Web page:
Complaint against Race for Life dismissed by the Fundraising Standards Board

Women-only event run by Cancer Research UK 'is fair and reasonable'

Race for Life
Race for Life

The Fundraising Standards Board has ruled that the Race for Life fundraising event organised by Cancer Research UK, which prohibits men from taking part, does not breach the Fundraising Promise adopted by FRSB members.

The adjudication was made at board level after the charity and FRSB officials had failed to resolve a complaint that was first lodged eight years ago by a man who wanted to run in the event after his daughter died of ovarian cancer.

He argued that the charity was not being "fair and reasonable" – a key requirement of the Fundraising Promise – and was also in breach of the Human Rights Act and the Sex Discrimination Act.

The FRSB adjudication said that CRUK had been fair and reasonable in its efforts to provide events that catered for both men and women. It also said there was no breach of the requirement in the promise to comply with the law because the Equality and Human Rights Commission had told the charity that "no action was required in relation to this matter".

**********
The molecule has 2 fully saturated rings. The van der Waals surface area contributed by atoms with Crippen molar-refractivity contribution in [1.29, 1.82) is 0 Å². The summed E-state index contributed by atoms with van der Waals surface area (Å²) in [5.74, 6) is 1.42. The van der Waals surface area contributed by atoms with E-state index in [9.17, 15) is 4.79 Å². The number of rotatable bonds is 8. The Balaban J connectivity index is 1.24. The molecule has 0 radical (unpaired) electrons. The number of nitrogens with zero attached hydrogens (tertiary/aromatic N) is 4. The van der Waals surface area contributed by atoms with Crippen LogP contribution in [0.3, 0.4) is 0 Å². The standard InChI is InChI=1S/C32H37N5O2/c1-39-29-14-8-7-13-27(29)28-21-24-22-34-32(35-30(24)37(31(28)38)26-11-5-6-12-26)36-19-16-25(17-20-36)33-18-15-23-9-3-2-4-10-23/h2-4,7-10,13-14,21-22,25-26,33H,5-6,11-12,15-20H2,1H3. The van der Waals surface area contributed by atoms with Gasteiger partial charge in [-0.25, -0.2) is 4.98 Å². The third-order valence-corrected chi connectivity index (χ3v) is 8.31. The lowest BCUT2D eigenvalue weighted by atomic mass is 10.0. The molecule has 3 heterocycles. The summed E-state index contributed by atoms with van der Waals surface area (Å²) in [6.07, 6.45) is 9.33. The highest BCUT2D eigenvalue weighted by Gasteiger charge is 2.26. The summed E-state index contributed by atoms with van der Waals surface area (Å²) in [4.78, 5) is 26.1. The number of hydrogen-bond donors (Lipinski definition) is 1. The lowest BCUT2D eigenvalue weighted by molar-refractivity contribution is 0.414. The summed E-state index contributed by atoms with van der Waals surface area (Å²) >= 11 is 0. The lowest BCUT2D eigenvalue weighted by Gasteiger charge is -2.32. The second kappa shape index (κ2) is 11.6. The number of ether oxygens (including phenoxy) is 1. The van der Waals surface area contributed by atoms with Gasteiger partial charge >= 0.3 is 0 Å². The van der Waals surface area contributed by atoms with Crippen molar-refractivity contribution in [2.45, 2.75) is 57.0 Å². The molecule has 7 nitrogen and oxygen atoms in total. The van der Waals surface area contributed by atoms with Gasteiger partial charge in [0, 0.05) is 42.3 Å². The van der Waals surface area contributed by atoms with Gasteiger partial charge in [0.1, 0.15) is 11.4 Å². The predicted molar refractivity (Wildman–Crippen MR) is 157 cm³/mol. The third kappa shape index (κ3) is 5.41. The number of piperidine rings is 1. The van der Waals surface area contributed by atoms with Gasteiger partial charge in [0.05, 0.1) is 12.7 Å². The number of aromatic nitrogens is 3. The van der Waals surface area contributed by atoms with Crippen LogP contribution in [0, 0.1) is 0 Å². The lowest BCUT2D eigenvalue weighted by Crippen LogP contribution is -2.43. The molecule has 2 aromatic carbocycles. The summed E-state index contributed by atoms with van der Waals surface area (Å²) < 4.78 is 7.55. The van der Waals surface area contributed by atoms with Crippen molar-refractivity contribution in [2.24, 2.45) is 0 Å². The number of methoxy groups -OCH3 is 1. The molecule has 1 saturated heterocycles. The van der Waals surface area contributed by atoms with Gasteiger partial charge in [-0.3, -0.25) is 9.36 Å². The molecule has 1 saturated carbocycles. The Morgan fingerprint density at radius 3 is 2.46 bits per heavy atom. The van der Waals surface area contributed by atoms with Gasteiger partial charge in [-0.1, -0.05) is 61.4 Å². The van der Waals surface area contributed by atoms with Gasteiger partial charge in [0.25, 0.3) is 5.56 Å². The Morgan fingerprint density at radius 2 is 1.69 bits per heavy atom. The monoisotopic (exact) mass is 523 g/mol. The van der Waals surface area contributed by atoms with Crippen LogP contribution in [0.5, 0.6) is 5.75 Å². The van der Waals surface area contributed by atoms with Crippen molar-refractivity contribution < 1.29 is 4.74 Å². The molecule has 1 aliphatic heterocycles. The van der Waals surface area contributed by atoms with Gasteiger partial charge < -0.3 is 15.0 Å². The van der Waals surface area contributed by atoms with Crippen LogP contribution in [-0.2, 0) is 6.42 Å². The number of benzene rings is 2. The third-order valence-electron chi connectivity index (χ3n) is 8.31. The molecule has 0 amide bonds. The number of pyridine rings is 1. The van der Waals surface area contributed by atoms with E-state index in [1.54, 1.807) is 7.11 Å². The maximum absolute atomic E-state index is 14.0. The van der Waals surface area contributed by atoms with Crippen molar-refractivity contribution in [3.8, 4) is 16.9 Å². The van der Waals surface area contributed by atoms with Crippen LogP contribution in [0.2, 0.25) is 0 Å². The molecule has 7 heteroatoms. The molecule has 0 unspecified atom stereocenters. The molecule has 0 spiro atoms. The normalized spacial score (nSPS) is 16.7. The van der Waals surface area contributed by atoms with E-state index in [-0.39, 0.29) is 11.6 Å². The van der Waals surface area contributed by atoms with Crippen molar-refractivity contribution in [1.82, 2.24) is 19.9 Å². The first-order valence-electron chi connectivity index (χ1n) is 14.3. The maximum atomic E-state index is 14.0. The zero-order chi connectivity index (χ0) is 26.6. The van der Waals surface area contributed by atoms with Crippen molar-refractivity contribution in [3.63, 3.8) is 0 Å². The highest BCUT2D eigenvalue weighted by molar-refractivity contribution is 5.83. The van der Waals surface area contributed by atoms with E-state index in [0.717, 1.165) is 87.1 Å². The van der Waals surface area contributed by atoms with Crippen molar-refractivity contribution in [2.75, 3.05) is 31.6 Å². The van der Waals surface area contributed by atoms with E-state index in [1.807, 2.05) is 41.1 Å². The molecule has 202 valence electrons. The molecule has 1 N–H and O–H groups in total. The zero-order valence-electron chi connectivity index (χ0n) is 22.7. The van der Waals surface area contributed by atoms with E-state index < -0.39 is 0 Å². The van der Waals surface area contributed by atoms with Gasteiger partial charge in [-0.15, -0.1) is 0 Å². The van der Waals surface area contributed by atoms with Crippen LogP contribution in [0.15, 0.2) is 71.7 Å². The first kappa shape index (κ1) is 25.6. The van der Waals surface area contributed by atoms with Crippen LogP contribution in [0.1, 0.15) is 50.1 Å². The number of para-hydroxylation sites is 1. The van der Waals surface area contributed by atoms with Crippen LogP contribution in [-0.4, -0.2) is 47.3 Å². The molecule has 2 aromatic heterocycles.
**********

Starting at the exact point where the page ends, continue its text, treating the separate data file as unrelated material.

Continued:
Alistair McLean, chief executive of the FRSB, said this was a landmark case for charities that might wonder what the FRSB’s position was on fundraising events that catered for a specific group of society.

"A charity must have the freedom to choose whatever fundraising activity it likes, in line with the objects of the charity and the cause that it supports, while at the same time being mindful of rules and regulations and the law of the land," he said.

Claire Wilson, head of supporter services and operations at CRUK, said research had shown that the main reason for the high level of participation in Race for Life was that it was only for women.

The Equality Act 2010, which comes into force next month, includes a section that says single-sex fundraising events are lawful. Explanatory notes for section 193 refer to Race for Life as an example.

The complaint was only the third to have been dealt with at board level since the FRSB was opened more than three years ago. The adjudication commended CRUK for its sensitive handling of the complaint, including offers of alternative ways for the complainant to become engaged with the cause.

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